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Business data exposed on Canada Post website




Business data exposed on Canada Post website
Business data exposed on Canada Post website



http://www.theglobeandmail.com/servlet/story/RTGAM.20071217.wbreach17/BNStory/National/home 

By Kenyon Wallace
The Globe and Mail
December 17, 2007

Login records for scores of small businesses that use Canada Post's 
business shipping website are available online as a result of a Web 
server glitch, leaving sensitive information such as names, addresses 
and shipping details vulnerable.

A Vancouver small business owner discovered the security breach last 
week while conducting a Yahoo search of his company name. The first link 
generated by Yahoo contained his username and password for Canada Post's 
Sell Online website. Only the letters "CPC" that are required to come 
before all usernames were missing.

The man then discovered that by simply changing the date in his Web 
browser address bar, he could access dozens of websites with other login 
records that disclosed usernames and attempts to enter passwords on the 
Sell Online website.

"I was absolutely shocked," said the man who spoke to the Globe and Mail 
on the condition of anonymity. "This information simply should not be in 
the public domain. Anyone with my password could have accessed customer 
shipping details and my Visa card number, which is attached to the 
website."

Franois Legault, a spokesman for Canada Post, could not specify the root 
cause of the security breach, but said the federal agency believes the 
available "out of date" usernames and passwords pose no threat to its 
customers. Mr. Legault said the federal agency - which farms out all of 
its IT services to third parties such as Innovapost and IBM - had 
addressed the problem.

But a Yahoo search of cached websites Friday revealed more Sell Online 
usernames and login attempts.

"Obviously, we unfortunately won't be able to find and eliminate all the 
cached daily files, but over time they will expire and we're confident 
there's no risk that someone can use this information to steal 
identities," Mr. Legault said.

But an Internet law specialist said that even though the data made 
available by Canada Post show failed login attempts - incorrect 
combinations of usernames and passwords - this kind of information is a 
potential "gold mine" for those engaged in identity theft and Internet 
fraud.

"People typically use the same username and the same password across 
multiple websites," said Michael Geist, a law professor at the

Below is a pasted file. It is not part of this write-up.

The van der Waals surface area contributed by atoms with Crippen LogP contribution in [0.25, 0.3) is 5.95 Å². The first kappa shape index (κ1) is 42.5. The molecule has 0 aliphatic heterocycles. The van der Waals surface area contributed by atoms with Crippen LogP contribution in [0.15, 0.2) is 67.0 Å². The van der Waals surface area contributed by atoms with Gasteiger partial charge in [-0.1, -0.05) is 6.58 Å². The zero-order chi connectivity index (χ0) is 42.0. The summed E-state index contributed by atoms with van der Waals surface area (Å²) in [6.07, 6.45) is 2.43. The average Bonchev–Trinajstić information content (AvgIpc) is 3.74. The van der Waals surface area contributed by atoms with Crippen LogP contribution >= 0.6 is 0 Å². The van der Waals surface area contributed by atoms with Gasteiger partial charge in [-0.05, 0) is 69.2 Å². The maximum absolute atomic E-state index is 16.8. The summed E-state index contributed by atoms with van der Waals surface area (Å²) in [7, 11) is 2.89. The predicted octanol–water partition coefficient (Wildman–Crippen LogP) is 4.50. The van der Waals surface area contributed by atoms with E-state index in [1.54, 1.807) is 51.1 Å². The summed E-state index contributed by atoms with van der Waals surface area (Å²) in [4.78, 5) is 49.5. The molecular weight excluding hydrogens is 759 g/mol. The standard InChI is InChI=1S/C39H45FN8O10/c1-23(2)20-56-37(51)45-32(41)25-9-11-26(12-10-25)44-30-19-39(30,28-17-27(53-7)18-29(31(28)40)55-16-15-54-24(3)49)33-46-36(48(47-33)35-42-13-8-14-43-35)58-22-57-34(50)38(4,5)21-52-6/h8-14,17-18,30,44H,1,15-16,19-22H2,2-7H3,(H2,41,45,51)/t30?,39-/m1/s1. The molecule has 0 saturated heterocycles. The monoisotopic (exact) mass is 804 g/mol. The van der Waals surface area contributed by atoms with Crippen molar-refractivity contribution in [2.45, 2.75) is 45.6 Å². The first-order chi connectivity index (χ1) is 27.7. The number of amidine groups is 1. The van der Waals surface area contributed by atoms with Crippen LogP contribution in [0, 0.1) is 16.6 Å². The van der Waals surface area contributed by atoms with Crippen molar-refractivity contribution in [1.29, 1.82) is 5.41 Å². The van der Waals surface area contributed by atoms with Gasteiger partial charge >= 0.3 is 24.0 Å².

University of Ottawa. "If you're a fraudster, you could use the 
information from the Canada Post records to try to crack into someone 
else's online banking or e-mail accounts. You'd be surprised the number 
of times you'd be successful."

Sell Online allows business owners to set up online stores for products, 
provide shipping quotes, and enable customers to use virtual shopping 
carts. Many mail-order businesses link their websites with the Sell 
Online website to automatically calculate shipping costs and determine 
packaging dimensions.

Karin Bull, owner of Biopaw, a Pickering, Ont.-based mail-order business 
dealing in natural pet food, recently opened an account with Sell 
Online. Ms. Bull said she was "devastated" when contacted by the Globe 
and Mail and presented with her passwords that were gleaned from the 
Internet.

"These are passwords I use for other online applications like e-mail and 
banking," Ms. Bull said. "I'm definitely going to think twice about 
repeated attempts to login anywhere online again."

Scott Smith, president of NoFenders.com, a Simcoe, Ont.-based Formula 
One Racing merchandise retailer, said he couldn't believe his username 
and password were already online, especially since he had created his 
shipping profile only last Thursday.

"That's pretty scary," he said. "You really could ruin someone's 
business by logging in and changing all their shipping numbers."

The Canada Post security breach comes just two weeks after a massive 
privacy flaw was discovered on the website of another federal agency. In 
late November, a Huntsville, Ont., man was able to access social 
insurance numbers, birthdates and driver's licence numbers of those 
applying for new passports on the Passport Canada website.

"Unfortunately, this kind of thing happens all the time," said Ian 
Goldberg, an Internet security expert at the University of Waterloo.

In the case of Sell Online, it appears that a folder with client login 
attempts was inadvertently placed in a public area of the Web server, 
Prof. Goldberg said.

"This is clearly not malicious," he said. "Canada Post isn't a security 
company, it's a post office. They just made a mistake."


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